Monday, February 15, 2016

Oat-applesauce muffins and a walnut sourdough

This weekend I made muffins and, for the first time in a while, sourdough.


These "healthy oats and applesauce muffins" feature applesauce, whole wheat flour, and lots of oats. They're similar to a bunch of recipes, but they use whole eggs instead of egg white, and butter or coconut oil instead of a boring oil or margarine. The recipe also doesn't come with a topping.

I used butter and substituted brown sugar for the white sugar. I also added about 1/2 cup cinnamon chips, just because I could, and a pinch of salt.

I thought about adding a topping, but decided against it. I also considered adding raisins, but abandoned them in favor of the cinnamon chips.

Before going into the oven

I cooked the muffins (11, not the claimed dozen) on 375 on the convection setting for 12-15 minutes. (Someone ignored the alarm!) Although the toothpick came out clean, the muffins didn't look done. Still, the timing (whatever it was) was perfect. The texture was nice and moist, but definitely cooked through. The muffins didn't rise much, if at all; I'm not sure if that's because of my faux baking soda & powder, or just how the recipe works.

The muffins tasted pretty good, but not amazing—they were much what you'd expect from a cinnamony, completely whole grain muffin recipe. If I make it again, and I might, I'll try whole wheat pastry flour instead of regular whole wheat flour. I'll probably use raisins or cranberries instead of cinnamon chips.

About the cinnamon chips: I haven't yet found anything I love them in. If they were bigger, I might like them better, but they just kind of get lost in everything I've tried, so far. I wonder if they'd be good added on top of an iced muffin—say, a carrot cake muffin.

Walnut sourdough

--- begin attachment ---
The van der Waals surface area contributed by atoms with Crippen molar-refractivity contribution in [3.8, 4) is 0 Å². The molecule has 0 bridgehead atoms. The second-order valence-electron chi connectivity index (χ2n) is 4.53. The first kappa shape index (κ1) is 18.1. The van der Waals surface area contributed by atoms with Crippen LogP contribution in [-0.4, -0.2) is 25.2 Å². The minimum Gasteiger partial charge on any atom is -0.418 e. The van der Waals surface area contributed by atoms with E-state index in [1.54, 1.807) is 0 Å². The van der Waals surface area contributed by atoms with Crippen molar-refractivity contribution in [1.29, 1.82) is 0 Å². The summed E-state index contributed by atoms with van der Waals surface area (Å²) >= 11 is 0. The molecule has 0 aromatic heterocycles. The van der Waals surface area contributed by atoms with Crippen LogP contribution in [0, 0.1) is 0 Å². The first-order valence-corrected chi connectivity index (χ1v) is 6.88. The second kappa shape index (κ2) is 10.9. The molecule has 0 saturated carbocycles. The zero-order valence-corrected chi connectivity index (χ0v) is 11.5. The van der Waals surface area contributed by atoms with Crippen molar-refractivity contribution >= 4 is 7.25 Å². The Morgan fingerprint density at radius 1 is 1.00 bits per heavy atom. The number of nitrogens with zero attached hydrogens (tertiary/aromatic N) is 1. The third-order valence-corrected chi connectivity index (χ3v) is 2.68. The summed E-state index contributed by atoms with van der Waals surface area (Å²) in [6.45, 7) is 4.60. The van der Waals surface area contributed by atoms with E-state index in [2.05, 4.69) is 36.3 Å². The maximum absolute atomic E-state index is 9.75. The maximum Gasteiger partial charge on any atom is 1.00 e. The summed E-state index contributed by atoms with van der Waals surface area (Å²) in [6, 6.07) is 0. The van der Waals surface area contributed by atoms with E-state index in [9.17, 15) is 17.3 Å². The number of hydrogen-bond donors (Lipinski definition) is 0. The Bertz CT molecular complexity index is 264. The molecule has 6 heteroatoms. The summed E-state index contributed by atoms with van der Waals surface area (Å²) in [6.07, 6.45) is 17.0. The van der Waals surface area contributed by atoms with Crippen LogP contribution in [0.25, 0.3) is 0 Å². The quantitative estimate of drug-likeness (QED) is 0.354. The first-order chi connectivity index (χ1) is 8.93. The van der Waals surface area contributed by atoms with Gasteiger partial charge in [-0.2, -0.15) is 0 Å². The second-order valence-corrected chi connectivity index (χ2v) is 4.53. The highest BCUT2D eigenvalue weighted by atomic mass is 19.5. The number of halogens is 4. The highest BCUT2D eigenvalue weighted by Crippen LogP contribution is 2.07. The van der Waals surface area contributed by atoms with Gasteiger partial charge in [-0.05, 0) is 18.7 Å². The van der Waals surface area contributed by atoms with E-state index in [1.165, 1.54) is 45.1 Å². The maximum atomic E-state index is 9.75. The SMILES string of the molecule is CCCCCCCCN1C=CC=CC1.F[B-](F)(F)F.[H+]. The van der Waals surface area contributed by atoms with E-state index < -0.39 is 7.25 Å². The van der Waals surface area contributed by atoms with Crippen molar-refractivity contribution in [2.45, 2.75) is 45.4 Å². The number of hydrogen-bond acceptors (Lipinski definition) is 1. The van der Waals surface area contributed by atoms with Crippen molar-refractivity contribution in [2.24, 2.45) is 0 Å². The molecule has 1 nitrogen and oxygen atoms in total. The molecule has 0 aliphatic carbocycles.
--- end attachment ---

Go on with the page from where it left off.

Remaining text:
I hadn't made bread outside the bread machine in a while, so this loaf was way overdue. Unfortunately, I forgot to put the dough in the fridge before I went out for the evening, so the dough rose way too high!

It should be half this high!

When I got home and saw my mistake, I decided to go ahead and shape the bread. The bread was so gloopy it was rather hard to work. I ended up flattening it out, adding a bunch of walnuts on top, and then folding/rolling it a bunch of times to try to add a little surface tension.

Plopped into a banetton

The next morning, I took it out of the fridge and let it rise at room temperature (around 68 degrees, just like the night before) for a couple of hours . Then I put the dough back in the fridge while I went out for a couple of hours.

Before baking

When I got back, I preheated the oven to 500 degrees for 45 minutes, to get the baking stone nice and hot. I then turned the bread out onto a parchment-covered peel, which took some doing since the dough was sticky. I sliced the top, then slid the bread onto the stone in the oven, placed a big pot on top of it, and reduced the heat to 475.

The resulting bread was very flat—not surprising, given how overworked the yeast had been. Poor yeast.

However, the texture was fine, and it was deliciously sour! The crust, a couple of hours after baking, still had a great, chewy yet crunchy texture.

Flat, yet delicious

This bread tasted great by itself or with fresh mozzarella on top. It'd be great with olive oil or butter, as well.

I used the usual Josey Baker recipe, with added walnuts (maybe 3/4 cup, toasted).

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